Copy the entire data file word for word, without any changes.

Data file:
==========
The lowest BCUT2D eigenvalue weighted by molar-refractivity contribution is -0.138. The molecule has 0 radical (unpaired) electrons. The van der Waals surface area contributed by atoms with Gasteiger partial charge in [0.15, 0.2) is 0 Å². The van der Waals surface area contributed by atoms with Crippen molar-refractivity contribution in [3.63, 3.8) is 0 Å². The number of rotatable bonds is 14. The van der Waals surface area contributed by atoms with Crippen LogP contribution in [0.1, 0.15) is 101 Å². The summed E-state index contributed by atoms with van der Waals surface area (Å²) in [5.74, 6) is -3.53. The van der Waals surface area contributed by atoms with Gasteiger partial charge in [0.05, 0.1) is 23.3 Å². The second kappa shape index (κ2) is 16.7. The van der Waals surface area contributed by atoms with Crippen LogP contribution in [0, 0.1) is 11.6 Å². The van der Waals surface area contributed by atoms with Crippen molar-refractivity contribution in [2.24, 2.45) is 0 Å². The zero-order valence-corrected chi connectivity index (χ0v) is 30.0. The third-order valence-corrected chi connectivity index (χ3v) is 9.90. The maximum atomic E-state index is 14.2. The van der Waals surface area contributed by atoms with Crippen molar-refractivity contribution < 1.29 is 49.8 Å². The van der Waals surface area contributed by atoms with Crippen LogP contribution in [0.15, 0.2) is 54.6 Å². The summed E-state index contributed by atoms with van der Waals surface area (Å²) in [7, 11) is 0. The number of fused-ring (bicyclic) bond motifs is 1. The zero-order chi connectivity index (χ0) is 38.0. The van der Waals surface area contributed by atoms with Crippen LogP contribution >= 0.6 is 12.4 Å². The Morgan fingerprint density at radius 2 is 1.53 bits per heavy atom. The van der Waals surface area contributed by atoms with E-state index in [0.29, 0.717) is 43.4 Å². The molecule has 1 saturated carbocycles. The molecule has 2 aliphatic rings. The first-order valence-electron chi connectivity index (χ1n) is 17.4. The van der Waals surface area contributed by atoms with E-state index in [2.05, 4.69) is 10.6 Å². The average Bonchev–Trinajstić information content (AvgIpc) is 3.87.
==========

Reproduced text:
The lowest BCUT2D eigenvalue weighted by molar-refractivity contribution is -0.138. The molecule has 0 radical (unpaired) electrons. The van der Waals surface area contributed by atoms with Gasteiger partial charge in [0.15, 0.2) is 0 Å². The van der Waals surface area contributed by atoms with Crippen molar-refractivity contribution in [3.63, 3.8) is 0 Å². The number of rotatable bonds is 14. The van der Waals surface area contributed by atoms with Crippen LogP contribution in [0.1, 0.15) is 101 Å². The summed E-state index contributed by atoms with van der Waals surface area (Å²) in [5.74, 6) is -3.53. The van der Waals surface area contributed by atoms with Gasteiger partial charge in [0.05, 0.1) is 23.3 Å². The second kappa shape index (κ2) is 16.7. The van der Waals surface area contributed by atoms with Crippen LogP contribution in [0, 0.1) is 11.6 Å². The van der Waals surface area contributed by atoms with Crippen molar-refractivity contribution in [2.24, 2.45) is 0 Å². The zero-order valence-corrected chi connectivity index (χ0v) is 30.0. The third-order valence-corrected chi connectivity index (χ3v) is 9.90. The maximum atomic E-state index is 14.2. The van der Waals surface area contributed by atoms with Crippen molar-refractivity contribution < 1.29 is 49.8 Å². The van der Waals surface area contributed by atoms with Crippen LogP contribution in [0.15, 0.2) is 54.6 Å². The summed E-state index contributed by atoms with van der Waals surface area (Å²) in [7, 11) is 0. The number of fused-ring (bicyclic) bond motifs is 1. The zero-order chi connectivity index (χ0) is 38.0. The van der Waals surface area contributed by atoms with Crippen LogP contribution >= 0.6 is 12.4 Å². The Morgan fingerprint density at radius 2 is 1.53 bits per heavy atom. The van der Waals surface area contributed by atoms with E-state index in [0.29, 0.717) is 43.4 Å². The molecule has 1 saturated carbocycles. The molecule has 2 aliphatic rings. The first-order valence-electron chi connectivity index (χ1n) is 17.4. The van der Waals surface area contributed by atoms with E-state index in [2.05, 4.69) is 10.6 Å². The average Bonchev–Trinajstić information content (AvgIpc) is 3.87.